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Notes on Beethoven, Mozart & Britten

There is so much music out there that this orchestra has rarely, if ever, performed. It’s not because these pieces yet to be heard in our concert hall are any less deserving, it’s just that we often get stuck in repeating what we think are the warhorses. That is such a disservice to you and our fantastic musicians! This concert is full of this very repertoire that deserves to be heard and adored.

We begin with one of the many serenades Mozart composed during his lifetime. He wrote them for a variety of instruments and sizes of ensemble and they’re all fantastic! Think of a serenade as a symphony that has many movements. This one only uses our woodwinds and french horns and, like you still see on the streets of New Orleans, this ‘wind ensemble’ or band was the most common group you’d find in the streets of Vienna during Mozart’s day!

I’m just going to come out and tell you right now that Britten’s Serenade for Tenor, Horn and Strings is one of my all-time favorite pieces and has been since I was a teenager. It has all the drama of a great opera, yet it’s for such an unique group of soloists and instruments! I encourage you to follow along with the words provided in the program book. They’re unforgettable!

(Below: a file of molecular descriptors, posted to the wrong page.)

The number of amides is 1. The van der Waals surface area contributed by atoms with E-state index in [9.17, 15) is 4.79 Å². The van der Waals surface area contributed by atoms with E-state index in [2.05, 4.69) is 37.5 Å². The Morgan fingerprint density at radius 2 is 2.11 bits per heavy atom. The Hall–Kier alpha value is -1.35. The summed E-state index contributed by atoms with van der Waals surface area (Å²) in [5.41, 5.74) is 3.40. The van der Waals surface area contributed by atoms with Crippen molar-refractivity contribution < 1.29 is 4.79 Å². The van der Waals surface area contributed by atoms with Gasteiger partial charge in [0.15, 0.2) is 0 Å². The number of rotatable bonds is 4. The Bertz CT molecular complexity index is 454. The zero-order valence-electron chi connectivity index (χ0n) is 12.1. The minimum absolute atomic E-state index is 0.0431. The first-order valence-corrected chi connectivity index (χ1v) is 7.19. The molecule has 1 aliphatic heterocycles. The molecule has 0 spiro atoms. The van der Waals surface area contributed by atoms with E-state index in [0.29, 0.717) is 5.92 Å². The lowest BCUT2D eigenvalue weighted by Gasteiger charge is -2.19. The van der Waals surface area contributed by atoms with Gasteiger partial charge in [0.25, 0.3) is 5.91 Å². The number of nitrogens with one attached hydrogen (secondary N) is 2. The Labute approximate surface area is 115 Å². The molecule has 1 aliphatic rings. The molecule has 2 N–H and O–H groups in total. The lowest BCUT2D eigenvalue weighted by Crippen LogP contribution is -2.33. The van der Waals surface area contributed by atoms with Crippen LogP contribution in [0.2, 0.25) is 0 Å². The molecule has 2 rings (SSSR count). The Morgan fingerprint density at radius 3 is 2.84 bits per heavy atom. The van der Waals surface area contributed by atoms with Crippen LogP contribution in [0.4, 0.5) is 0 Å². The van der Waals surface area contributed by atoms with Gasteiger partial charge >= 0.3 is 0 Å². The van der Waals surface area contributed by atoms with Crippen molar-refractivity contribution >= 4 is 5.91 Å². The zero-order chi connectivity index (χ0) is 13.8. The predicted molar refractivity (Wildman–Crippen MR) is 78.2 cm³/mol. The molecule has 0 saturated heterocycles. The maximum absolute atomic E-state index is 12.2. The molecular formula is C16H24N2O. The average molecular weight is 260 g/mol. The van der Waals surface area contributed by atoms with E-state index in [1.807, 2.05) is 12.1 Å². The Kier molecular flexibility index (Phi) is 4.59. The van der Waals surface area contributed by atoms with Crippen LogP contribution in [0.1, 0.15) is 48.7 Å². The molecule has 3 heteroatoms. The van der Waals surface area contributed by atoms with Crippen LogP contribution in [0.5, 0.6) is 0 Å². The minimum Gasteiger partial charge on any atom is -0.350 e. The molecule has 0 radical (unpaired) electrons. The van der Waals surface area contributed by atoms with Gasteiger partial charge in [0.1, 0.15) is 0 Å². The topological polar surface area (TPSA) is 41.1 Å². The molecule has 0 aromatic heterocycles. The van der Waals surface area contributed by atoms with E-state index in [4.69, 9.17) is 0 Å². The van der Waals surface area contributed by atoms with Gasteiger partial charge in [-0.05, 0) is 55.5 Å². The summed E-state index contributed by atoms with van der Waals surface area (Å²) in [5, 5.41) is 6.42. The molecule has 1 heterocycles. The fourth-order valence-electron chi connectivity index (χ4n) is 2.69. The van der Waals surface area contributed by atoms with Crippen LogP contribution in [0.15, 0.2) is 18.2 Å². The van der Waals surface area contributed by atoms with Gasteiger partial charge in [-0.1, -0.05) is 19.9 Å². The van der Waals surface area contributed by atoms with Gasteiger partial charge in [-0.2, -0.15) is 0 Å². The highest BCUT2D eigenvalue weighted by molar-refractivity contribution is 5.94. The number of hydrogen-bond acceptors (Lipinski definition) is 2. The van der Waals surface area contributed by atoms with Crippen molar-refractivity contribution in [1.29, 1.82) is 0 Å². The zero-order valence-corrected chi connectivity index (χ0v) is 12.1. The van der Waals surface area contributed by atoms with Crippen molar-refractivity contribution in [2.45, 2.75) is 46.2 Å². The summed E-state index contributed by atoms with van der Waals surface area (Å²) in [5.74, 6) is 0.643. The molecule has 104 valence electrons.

After intermission, you’re going to hear one of Beethoven’s perfect gems, Symphony №4. Like his seventh symphony, it is a work that is seemingly perfect in every way, no matter how you look at it or how often you hear or perform it. Yet, between the monumental third and the life-changing fifth, it’s often overlooked. I particularly love the mystery that is hidden in plain sight in the introduction of the first movement. Enjoy!

Written by

Music Director of the California Symphony and Las Vegas Philharmonic

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